Vox Creative, Straight Talk Wireless launch accessible podcast for deaf and hard of hearing audiences

The ‘More Than This’ podcast translates tone and pace into visuals.

Podcasts have emerged as the next big entertainment medium, with people tuning in to hear stories on everything from true crime to sports commentary. 

But the deaf and hard of hearing community experiences podcasts very differently. Although podcasts have accessibility features like transcripts and spoken word captions, a lot of nuances — like tone and pace — can get lost in translation. 

Vox Media’s creative studio, Vox Creative, and telco brand Straight Talk Wireless decided to fill that gap with a new podcast, “More Than This.” 

The six-episode series tells stories of people who made unconventional decisions during pivotal points in their lives. “More Than This” was designed to attract potential Straight Talk Wireless customers who may feel limited by certain things in life — like paying for their cell phone bill because they’re committed to a contract. 

Danielle Prescod, founder of consulting agency 2 Black Girls, hosts the podcast, which features guests including Carla La’Vette Brown, a thrifter making vintage clothing accessible, and Aileen Luib, an influencer living a celebrity lifestyle on a budget. Straight Talk was connected to these guests through Epic Digital, Vox Media’s team of story hunters. 

“We found people who stared down the question, ‘What if?’ and decided to find out for themselves,” Martha Daniel, senior producer, branded audio at Vox Media, told Campaign US. “Straight Talk customers are people who don't want to be tied down. They want to have flexibility in their lives. They want the freedom to live life on their own terms and conditions. And so, when they came to us, the challenge was to create a show that first and foremost sounds like Straight Talk.”

Vox and Straight Talk were inspired to make their podcast accessible to the deaf and hard of hearing communities after meeting with Mandy Harvey, a deaf musician featured on the podcast.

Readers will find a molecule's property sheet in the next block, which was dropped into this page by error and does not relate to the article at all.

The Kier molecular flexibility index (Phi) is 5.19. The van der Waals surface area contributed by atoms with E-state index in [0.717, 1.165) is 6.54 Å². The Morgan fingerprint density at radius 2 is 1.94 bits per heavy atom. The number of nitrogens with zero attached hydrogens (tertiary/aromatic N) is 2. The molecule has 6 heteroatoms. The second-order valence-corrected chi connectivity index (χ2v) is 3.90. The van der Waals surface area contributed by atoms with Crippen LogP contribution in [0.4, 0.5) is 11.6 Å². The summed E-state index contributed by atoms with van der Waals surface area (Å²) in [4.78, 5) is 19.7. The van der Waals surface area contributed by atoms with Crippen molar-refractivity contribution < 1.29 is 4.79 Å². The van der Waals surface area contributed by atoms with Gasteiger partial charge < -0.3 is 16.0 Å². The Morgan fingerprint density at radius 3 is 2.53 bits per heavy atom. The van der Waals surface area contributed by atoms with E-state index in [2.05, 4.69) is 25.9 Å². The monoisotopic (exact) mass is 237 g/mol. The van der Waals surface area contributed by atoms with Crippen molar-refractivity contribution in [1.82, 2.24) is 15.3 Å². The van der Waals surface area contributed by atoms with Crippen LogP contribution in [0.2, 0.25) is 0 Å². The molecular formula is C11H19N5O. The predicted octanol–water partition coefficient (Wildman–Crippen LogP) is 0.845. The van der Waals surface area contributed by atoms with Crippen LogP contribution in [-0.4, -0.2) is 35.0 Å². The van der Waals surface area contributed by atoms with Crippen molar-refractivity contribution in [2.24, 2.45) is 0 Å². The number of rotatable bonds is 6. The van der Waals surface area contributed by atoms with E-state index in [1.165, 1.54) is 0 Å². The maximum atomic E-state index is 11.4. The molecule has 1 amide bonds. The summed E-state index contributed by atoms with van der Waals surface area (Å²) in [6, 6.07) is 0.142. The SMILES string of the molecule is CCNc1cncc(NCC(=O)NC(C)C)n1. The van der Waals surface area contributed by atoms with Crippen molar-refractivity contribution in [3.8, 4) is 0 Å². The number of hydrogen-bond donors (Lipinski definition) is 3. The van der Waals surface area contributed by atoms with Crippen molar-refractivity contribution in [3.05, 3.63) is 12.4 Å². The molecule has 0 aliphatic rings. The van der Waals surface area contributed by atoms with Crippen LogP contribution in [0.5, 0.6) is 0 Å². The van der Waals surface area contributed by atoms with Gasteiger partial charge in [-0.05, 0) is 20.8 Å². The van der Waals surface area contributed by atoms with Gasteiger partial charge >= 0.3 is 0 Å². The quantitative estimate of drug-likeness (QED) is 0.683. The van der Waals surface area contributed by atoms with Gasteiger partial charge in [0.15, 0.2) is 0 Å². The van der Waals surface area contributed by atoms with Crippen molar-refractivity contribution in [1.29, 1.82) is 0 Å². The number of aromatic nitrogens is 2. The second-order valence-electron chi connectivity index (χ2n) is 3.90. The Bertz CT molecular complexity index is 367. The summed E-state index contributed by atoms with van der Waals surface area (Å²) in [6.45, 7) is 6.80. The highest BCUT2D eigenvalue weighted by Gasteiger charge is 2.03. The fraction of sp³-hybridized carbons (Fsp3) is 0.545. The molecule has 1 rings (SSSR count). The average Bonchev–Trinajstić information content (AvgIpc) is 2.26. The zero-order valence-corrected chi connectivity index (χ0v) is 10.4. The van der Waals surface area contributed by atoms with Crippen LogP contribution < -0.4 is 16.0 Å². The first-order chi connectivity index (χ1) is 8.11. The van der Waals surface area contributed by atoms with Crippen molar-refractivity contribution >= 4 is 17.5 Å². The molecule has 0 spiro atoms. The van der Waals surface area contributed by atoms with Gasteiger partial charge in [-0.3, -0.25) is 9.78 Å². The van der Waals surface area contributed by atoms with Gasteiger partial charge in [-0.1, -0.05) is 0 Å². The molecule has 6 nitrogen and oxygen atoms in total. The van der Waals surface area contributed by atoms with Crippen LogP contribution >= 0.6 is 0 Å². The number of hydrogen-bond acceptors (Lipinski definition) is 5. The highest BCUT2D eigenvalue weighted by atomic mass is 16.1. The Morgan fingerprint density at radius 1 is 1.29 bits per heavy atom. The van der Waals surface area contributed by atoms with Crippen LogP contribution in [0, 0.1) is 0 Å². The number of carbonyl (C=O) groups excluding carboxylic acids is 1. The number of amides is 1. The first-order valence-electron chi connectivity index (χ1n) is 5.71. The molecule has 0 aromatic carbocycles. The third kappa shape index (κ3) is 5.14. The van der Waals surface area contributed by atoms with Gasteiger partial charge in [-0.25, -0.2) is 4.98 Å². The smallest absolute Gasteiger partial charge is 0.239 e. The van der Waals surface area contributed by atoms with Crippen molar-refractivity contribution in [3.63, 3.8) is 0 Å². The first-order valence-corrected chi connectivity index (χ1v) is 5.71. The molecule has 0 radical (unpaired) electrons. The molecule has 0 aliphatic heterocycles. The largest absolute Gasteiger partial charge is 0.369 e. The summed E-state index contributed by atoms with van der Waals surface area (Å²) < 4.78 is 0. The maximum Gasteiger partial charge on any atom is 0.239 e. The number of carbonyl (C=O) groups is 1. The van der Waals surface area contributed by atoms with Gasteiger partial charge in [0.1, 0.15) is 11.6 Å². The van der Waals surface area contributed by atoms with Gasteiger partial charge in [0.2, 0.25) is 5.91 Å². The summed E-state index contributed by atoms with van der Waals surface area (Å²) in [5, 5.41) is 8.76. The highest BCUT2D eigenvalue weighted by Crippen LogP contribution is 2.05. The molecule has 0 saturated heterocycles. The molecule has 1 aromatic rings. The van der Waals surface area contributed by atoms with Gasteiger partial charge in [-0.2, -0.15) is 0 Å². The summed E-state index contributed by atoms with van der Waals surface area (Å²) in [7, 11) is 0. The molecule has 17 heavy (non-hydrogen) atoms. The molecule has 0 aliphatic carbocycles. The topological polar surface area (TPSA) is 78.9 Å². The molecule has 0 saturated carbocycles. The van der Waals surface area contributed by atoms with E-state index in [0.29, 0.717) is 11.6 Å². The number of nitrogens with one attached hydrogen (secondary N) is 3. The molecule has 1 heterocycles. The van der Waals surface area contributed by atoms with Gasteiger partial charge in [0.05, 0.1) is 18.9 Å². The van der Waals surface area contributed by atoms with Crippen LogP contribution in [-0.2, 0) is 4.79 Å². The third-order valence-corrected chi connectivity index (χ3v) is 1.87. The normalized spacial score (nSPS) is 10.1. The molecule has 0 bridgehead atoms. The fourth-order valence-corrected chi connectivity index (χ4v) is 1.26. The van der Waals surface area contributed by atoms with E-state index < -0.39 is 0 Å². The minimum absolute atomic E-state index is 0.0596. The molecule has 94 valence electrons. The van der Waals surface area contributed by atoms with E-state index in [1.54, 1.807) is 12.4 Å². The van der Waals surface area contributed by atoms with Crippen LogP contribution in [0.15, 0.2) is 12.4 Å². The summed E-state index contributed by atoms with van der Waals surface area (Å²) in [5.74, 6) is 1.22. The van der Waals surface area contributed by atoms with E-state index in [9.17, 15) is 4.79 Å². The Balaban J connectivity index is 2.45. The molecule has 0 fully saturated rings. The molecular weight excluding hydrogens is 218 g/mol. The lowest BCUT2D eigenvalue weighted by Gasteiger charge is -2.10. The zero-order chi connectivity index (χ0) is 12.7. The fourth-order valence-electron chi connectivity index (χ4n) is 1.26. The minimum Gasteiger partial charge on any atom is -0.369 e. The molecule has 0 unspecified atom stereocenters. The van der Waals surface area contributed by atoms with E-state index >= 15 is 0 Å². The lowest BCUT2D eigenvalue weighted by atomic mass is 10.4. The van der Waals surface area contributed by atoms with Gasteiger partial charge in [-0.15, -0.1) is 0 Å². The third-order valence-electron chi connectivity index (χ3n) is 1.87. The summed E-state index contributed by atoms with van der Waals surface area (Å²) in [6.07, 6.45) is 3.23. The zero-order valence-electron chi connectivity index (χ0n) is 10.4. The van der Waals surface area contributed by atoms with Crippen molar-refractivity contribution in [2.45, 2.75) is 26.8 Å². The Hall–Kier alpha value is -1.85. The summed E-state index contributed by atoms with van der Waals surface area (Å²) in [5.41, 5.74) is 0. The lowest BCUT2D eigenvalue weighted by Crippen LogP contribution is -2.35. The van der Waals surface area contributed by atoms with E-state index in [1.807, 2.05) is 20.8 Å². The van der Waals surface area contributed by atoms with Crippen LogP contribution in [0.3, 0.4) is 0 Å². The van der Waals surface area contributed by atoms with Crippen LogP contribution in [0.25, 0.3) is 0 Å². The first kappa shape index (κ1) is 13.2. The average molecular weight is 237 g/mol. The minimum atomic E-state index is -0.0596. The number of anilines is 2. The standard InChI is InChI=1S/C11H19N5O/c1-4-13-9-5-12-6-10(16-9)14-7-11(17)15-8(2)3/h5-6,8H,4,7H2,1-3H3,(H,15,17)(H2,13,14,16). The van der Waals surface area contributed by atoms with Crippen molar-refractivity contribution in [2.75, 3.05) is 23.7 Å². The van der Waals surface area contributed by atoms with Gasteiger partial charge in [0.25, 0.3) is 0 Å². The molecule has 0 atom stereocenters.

Harvey explained that she felt that podcasts were a “heartbreaking medium” for her to participate in. The conversation helped Daniel realize that plain text transcripts don’t reflect the spirit of podcasts well enough for the deaf community.  

“We wanted to create a product that honored the universe that we were so painstakingly creating in sound, and translate it for a non-listening audience,” said Daniel. 

Vox Creative tapped JamiLee Hoglind, a digital creator and member of the deaf community, as a consultant on the project and worked with a team of engineers, graphic designers and user experience designers to translate sound into visuals.

The episodes include an immersive transcript that translates emotions, pacing and atmosphere into visuals. The transcript bolds and underlines certain words and staggers dialogue to visually interpret the tone of an audio-only conversation. The background also changes colors and includes images based on the tone of the speaker’s voice. 

“We hope this lights a fire in the industry to rethink accessibility from a podcast perspective, take our idea and make it better,” said Daniel. “If we see more accessible podcasts that come from a true place of creativity and entertainment, and not a ‘box checked' approach, we'll have been successful at what we set out to do."


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